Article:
3 Ways To Stay Sustainable When You Are A Travelling Food Business
If we are to reach our climate goals, the food industry is one of the first that needs to change. Everyone needs to play their part, and whether you own a single food truck or a street food empire, you need to start thinking about ways you can make your tasty treats more eco-friendly. It won’t just be the planet that appreciates your efforts either, but your customers, who are savvier of sustainable practices than ever before.
There are three main elements of your travelling food operation that need to be rectified if you are to become sustainable; your vehicle, your food and your kitchen culture. Let’s take a look at each one in detail.
A travelling food business is built on the vehicle that drives it. The infrastructure, the design, the ease of service, it all comes together to provide a great street food experience. It’s also the best place to begin your sustainable revolution.
Driving an electric vehicle over a gas-guzzling truck is the biggest immediate difference you can make to your carbon footprint. You’re always on the road, travelling from one location to another, so it’s vital you make a dent on this frequent output. There are a number of different models available, from hybrids to fully-electric options, all of which will be drastically better for your output than a traditional petrol model. If you’re worried about the cost of insuring an electric car, then you’ll be pleased to know that electric car insurance is often cheaper than insurance for traditional methods when using major providers, whether you’re buying the model outright or just leasing the battery. You’re not just easing pressure on the planet, but your bottom line.
Beyond the exact model of vehicle you’re using, there are are a number of other things you can do surrounding it to ensure you’re more sustainable. Try and keep your team confined to one vehicle on the road, so as to limit the number of vehicles in use. Plan out your routes in advance to ensure you’re taking the fastest and most efficient route possible. If you’re not able to transition to an electric vehicle, the best thing you can do is limit the amount of time you spend on the road.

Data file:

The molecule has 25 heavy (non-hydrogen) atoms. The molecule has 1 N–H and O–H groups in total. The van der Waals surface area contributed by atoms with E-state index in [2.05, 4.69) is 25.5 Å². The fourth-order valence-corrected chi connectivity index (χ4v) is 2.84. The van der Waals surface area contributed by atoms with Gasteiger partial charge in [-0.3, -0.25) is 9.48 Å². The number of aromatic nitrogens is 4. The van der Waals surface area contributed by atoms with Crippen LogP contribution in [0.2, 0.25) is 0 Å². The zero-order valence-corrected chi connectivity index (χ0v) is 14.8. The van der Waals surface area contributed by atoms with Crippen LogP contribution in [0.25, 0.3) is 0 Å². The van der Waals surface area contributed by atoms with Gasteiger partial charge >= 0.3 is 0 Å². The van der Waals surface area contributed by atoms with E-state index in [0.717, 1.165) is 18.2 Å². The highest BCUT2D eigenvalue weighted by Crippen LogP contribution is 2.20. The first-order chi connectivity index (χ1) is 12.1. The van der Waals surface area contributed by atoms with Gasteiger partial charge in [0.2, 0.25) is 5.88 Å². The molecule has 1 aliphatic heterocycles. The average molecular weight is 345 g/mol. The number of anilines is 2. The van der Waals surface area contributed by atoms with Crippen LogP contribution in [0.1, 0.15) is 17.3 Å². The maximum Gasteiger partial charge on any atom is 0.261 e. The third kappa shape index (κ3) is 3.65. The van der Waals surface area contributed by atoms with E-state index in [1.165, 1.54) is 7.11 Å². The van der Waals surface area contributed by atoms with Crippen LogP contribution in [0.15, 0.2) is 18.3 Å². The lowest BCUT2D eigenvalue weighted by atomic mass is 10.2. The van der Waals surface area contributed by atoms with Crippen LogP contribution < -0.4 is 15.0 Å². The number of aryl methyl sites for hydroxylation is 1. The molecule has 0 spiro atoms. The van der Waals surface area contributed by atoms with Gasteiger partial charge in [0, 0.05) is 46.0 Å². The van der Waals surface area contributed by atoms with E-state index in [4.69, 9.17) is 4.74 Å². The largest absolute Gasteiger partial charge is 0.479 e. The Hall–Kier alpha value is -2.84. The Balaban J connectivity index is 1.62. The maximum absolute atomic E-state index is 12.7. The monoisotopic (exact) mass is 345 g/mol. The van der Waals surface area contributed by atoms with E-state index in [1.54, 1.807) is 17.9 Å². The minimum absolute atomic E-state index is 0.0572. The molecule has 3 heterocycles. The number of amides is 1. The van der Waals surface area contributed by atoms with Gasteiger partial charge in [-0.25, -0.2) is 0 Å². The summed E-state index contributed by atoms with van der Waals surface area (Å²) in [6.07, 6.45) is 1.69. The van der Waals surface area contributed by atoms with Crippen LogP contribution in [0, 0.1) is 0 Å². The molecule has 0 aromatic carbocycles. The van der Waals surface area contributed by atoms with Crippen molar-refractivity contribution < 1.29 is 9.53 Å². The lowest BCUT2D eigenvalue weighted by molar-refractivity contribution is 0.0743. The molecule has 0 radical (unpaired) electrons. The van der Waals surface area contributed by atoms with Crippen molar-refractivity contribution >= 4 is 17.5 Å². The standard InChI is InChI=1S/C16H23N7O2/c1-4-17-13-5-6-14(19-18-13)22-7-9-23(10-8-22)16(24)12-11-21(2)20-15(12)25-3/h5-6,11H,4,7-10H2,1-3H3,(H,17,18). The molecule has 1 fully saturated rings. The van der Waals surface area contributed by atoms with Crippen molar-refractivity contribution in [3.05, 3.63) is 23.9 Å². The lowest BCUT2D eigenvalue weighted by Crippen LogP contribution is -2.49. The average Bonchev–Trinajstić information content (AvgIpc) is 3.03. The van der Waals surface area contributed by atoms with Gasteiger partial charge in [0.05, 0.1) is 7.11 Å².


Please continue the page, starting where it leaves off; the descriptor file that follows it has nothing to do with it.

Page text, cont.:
Food is the life and soul of your travelling business. You’ve no doubt put years of thought and effort into developing a menu full of unique touches and recipes close to your heart. We’re not asking you to rip that up and start again but make little tweaks to thank the planet that bore you your wonderful ingredients.
You should aim to use sustainable ingredients from eco-friendly sources as much as possible. That means researching how your current providers farm their produce and looking for more sustainable options. Check for their wastage records and if they have any statements about sustainability on their website. Try and shop locally for ingredients, using the closest farms to your base. As a travelling business this can be difficult to achieve, so try and have local providers in all locations you frequently operate in to lower the carbon output of delivery. Consider transitioning to a seasonal menu to prioritise naturally produced goods, cutting out the demand on your suppliers to waste energy on artificial growth.
Plastic cups have before the symbol for poor sustainability practices, and how you serve your food is a great way to change your waste output. Encouraging customers to use their own coffee cups and water bottles is a brilliant way to dramatically cut down waste, and easy to do as more and more people become aware of this simple individual change. Serving food is more difficult than just not stocking bottled water though, but you can invest in recyclable plates and cartons over sticking with styrofoam options. Your customers shouldn’t feel like they’re harming the planet just because they bought food from you.
Your kitchen culture
Changing your staff’s habits in the kitchen is just as important as what you do with your vehicle and food, and in many ways, much easier to do.
As a travelling food business, you’re likely operating with a small team anyway. However, you should aim to limit the number of people working within the vehicle on location to keep the personal waste down to a minimum. It’s just as important your team are on board with the sustainability efforts.
Try and keep the amount of time your machines are running to a minimum, this means turning off ovens and grills during long down periods. Any leftover oil should be recycled properly along with generally recycled material. Just because you’re closing down for a season doesn’t mean you should throw all those cooking materials out. How you clean your equipment is just as vital as how you operate it. Certain cleaning products exude fumes that are hazardous to the environment, so always use eco-friendly ones.
While not technically kitchen culture, you should aim to make your business paperless where possible. One of the best ways to do this is during the payment process, offering your customers electronic receipts rather than physical paper ones.
Thankfully, many small businesses are making sustainability a key part of their operation, including within the street food industry. There are so many little changes you can make across all sectors of your business to make a big difference to the environment. Who knows, you may even inspire another food business to follow suit.